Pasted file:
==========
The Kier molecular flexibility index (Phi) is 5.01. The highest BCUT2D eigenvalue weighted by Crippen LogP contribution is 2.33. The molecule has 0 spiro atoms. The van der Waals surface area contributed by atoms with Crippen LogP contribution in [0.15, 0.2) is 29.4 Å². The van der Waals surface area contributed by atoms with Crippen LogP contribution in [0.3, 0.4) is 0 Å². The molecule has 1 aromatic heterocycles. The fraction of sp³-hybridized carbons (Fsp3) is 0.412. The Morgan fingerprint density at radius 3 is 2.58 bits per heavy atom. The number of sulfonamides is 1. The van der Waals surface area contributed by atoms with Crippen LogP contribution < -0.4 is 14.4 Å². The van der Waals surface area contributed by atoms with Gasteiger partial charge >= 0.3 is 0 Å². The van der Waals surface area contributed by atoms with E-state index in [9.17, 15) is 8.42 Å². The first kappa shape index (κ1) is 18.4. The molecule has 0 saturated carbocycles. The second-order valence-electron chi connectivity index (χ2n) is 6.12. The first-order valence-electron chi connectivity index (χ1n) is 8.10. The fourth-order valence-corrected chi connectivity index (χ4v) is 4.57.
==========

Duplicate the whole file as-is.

The Kier molecular flexibility index (Phi) is 5.01. The highest BCUT2D eigenvalue weighted by Crippen LogP contribution is 2.33. The molecule has 0 spiro atoms. The van der Waals surface area contributed by atoms with Crippen LogP contribution in [0.15, 0.2) is 29.4 Å². The van der Waals surface area contributed by atoms with Crippen LogP contribution in [0.3, 0.4) is 0 Å². The molecule has 1 aromatic heterocycles. The fraction of sp³-hybridized carbons (Fsp3) is 0.412. The Morgan fingerprint density at radius 3 is 2.58 bits per heavy atom. The number of sulfonamides is 1. The van der Waals surface area contributed by atoms with Crippen LogP contribution < -0.4 is 14.4 Å². The van der Waals surface area contributed by atoms with Gasteiger partial charge >= 0.3 is 0 Å². The van der Waals surface area contributed by atoms with E-state index in [9.17, 15) is 8.42 Å². The first kappa shape index (κ1) is 18.4. The molecule has 0 saturated carbocycles. The second-order valence-electron chi connectivity index (χ2n) is 6.12. The first-order valence-electron chi connectivity index (χ1n) is 8.10. The fourth-order valence-corrected chi connectivity index (χ4v) is 4.57.